COVID-19 Assistance for the Justice Community

Illustration of people wearing protective masksThe ever-changing nature of the COVID-19 pandemic requires policymakers and criminal justice practitioners to rapidly adapt their day-to-day operations to the situation at hand. While the pace and scale of the crisis can be overwhelming, the CSG Justice Center is committed more than ever to supporting its members—state and local officials working in all three branches of government in criminal and juvenile justice, behavioral health, housing, and labor.

Connecticut Initiatives

In partnership with Connecticut state leaders, the CSG Justice Center is working on several key criminal justice initiatives to increase public safety, including Face to Face, Justice Reinvestment, and Improving Outcomes for Youth.

Justice Reinvestment in Connecticut

In 2003, the CSG Justice Center embarked on a Justice Reinvestment approach in Connecticut to help state leaders identify and address the most pressing criminal justice system challenges. With overwhelming bipartisan support, in 2004, Connecticut became the first state in the country to enact justice reinvestment legislation.

Overview

In 2004, Connecticut’s prison population had increased 7 percent over the preceding 4 years and the state’s prisons were over capacity by 2,000 people. Between 2003 and 2004, the CSG Justice Center worked with Connecticut state leaders to analyze Connecticut’s criminal justice data, interview stakeholders from across the criminal justice system, and develop data-driven policy options designed to reduce corrections spending and increase public safety. With overwhelming bipartisan support, in 2004, Connecticut became the first state in the country to enact justice reinvestment legislation, which:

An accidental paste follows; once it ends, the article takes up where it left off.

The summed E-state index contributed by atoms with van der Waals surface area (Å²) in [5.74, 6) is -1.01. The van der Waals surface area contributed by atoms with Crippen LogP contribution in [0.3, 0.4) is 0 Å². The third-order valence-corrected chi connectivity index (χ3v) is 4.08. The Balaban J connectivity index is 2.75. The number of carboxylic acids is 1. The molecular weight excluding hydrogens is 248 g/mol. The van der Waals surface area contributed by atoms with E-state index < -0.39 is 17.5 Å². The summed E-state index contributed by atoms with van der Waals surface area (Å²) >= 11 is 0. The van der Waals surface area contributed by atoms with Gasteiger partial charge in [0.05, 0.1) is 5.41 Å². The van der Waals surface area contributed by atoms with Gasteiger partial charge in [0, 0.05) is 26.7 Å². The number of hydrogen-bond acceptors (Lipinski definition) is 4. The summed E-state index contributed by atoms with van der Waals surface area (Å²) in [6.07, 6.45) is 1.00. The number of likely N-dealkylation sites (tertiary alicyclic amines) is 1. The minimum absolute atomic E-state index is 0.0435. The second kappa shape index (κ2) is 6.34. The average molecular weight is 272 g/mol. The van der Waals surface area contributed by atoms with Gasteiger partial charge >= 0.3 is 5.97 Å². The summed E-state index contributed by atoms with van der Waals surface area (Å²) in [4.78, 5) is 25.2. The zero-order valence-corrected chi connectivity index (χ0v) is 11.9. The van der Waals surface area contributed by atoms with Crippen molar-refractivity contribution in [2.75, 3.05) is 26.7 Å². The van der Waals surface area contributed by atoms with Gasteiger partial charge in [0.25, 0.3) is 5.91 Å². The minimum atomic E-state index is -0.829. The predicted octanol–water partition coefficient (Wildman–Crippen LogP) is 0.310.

• Establishes programs to reduce by at least 20 percent the number of people on probation or parole who are incarcerated as a result of technical violations;
  • Requires parole hearings to be held in a timely manner, including mandating people convicted of serious offenses to receive a parole hearing after serving 85 percent of their sentences; and
  • Requires the state to develop a comprehensive reentry strategy to promote successful transition from incarceration to the community.

The state reinvested $13 million into reentry programs and initiatives in FY2005. After enactment of the law, individuals housed out of state returned to Connecticut and recidivism rates, measured as return to prison within two years following release, decreased 2 percentage points between 2004 and 2008. In 2006, the legislature established within the Office of Policy and Management the Criminal Justice Policy and Planning Division, which is charged with promoting a more effective and cohesive criminal justice system. Connecticut went from having one of the highest prison growth rates in the country in 2002 to having one of the most rapidly declining prison populations in 2013.

Presentations
Connecticut News

Face to Face: Governor Ned Lamont and Connecticut’s Employers Seek to Reduce Employment Barriers
Face to Face: Connecticut Governor Dannel Malloy
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